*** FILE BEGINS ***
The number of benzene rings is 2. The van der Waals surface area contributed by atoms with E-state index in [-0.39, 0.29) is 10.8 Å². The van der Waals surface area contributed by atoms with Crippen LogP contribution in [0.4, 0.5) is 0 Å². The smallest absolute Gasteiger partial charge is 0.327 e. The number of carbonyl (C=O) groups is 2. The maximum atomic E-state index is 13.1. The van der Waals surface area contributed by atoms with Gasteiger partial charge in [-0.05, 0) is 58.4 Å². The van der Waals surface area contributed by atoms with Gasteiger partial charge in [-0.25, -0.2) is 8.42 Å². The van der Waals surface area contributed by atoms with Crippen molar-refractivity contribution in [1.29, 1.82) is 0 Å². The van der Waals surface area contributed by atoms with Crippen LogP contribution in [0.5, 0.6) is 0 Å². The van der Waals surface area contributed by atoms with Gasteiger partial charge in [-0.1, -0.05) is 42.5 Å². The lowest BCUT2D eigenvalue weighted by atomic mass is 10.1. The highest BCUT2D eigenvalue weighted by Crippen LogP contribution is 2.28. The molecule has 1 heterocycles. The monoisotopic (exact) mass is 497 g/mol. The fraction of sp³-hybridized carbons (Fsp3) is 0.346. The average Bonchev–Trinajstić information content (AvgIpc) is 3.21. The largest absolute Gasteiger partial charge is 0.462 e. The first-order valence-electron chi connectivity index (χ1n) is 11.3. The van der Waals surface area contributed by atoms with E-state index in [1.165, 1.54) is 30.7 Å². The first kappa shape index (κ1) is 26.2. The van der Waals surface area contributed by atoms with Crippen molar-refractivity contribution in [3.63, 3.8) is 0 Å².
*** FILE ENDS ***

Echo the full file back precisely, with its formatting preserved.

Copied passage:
The number of benzene rings is 2. The van der Waals surface area contributed by atoms with E-state index in [-0.39, 0.29) is 10.8 Å². The van der Waals surface area contributed by atoms with Crippen LogP contribution in [0.4, 0.5) is 0 Å². The smallest absolute Gasteiger partial charge is 0.327 e. The number of carbonyl (C=O) groups is 2. The maximum atomic E-state index is 13.1. The van der Waals surface area contributed by atoms with Gasteiger partial charge in [-0.05, 0) is 58.4 Å². The van der Waals surface area contributed by atoms with Gasteiger partial charge in [-0.25, -0.2) is 8.42 Å². The van der Waals surface area contributed by atoms with Crippen molar-refractivity contribution in [1.29, 1.82) is 0 Å². The van der Waals surface area contributed by atoms with Crippen LogP contribution in [0.5, 0.6) is 0 Å². The van der Waals surface area contributed by atoms with Gasteiger partial charge in [-0.1, -0.05) is 42.5 Å². The lowest BCUT2D eigenvalue weighted by atomic mass is 10.1. The highest BCUT2D eigenvalue weighted by Crippen LogP contribution is 2.28. The molecule has 1 heterocycles. The monoisotopic (exact) mass is 497 g/mol. The fraction of sp³-hybridized carbons (Fsp3) is 0.346. The average Bonchev–Trinajstić information content (AvgIpc) is 3.21. The largest absolute Gasteiger partial charge is 0.462 e. The first-order valence-electron chi connectivity index (χ1n) is 11.3. The van der Waals surface area contributed by atoms with E-state index in [1.165, 1.54) is 30.7 Å². The first kappa shape index (κ1) is 26.2. The van der Waals surface area contributed by atoms with Crippen molar-refractivity contribution in [3.63, 3.8) is 0 Å².